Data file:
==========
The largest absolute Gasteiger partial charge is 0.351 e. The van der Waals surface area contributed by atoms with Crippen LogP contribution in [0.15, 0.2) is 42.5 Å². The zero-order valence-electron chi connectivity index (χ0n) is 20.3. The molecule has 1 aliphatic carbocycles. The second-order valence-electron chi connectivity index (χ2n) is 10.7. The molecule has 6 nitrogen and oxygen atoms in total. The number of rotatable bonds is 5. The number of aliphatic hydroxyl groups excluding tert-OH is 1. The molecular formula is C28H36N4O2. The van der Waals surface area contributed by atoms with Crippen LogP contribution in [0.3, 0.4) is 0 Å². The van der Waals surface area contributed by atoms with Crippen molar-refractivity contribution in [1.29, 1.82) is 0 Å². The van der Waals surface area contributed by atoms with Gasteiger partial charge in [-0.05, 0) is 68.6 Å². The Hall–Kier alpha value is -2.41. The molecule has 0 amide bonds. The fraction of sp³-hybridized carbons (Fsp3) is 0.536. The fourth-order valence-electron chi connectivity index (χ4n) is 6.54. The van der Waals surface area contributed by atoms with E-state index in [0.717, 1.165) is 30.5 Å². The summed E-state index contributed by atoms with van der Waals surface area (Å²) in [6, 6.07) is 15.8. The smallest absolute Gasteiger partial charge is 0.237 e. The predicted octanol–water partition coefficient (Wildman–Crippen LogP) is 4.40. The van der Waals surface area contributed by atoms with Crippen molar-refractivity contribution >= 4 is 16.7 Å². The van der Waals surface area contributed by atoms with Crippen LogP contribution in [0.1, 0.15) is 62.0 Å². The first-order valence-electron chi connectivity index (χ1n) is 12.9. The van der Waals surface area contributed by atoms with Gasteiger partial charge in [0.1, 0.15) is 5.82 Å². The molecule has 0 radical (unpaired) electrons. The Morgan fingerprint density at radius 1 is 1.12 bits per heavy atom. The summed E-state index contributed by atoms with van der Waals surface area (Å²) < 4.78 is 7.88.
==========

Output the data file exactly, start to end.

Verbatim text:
The largest absolute Gasteiger partial charge is 0.351 e. The van der Waals surface area contributed by atoms with Crippen LogP contribution in [0.15, 0.2) is 42.5 Å². The zero-order valence-electron chi connectivity index (χ0n) is 20.3. The molecule has 1 aliphatic carbocycles. The second-order valence-electron chi connectivity index (χ2n) is 10.7. The molecule has 6 nitrogen and oxygen atoms in total. The number of rotatable bonds is 5. The number of aliphatic hydroxyl groups excluding tert-OH is 1. The molecular formula is C28H36N4O2. The van der Waals surface area contributed by atoms with Crippen LogP contribution in [0.3, 0.4) is 0 Å². The van der Waals surface area contributed by atoms with Crippen molar-refractivity contribution in [1.29, 1.82) is 0 Å². The van der Waals surface area contributed by atoms with Gasteiger partial charge in [-0.05, 0) is 68.6 Å². The Hall–Kier alpha value is -2.41. The molecule has 0 amide bonds. The fraction of sp³-hybridized carbons (Fsp3) is 0.536. The fourth-order valence-electron chi connectivity index (χ4n) is 6.54. The van der Waals surface area contributed by atoms with E-state index in [0.717, 1.165) is 30.5 Å². The summed E-state index contributed by atoms with van der Waals surface area (Å²) in [6, 6.07) is 15.8. The smallest absolute Gasteiger partial charge is 0.237 e. The predicted octanol–water partition coefficient (Wildman–Crippen LogP) is 4.40. The van der Waals surface area contributed by atoms with Crippen molar-refractivity contribution >= 4 is 16.7 Å². The van der Waals surface area contributed by atoms with Crippen LogP contribution in [0.1, 0.15) is 62.0 Å². The first-order valence-electron chi connectivity index (χ1n) is 12.9. The van der Waals surface area contributed by atoms with Gasteiger partial charge in [0.1, 0.15) is 5.82 Å². The molecule has 0 radical (unpaired) electrons. The Morgan fingerprint density at radius 1 is 1.12 bits per heavy atom. The summed E-state index contributed by atoms with van der Waals surface area (Å²) < 4.78 is 7.88.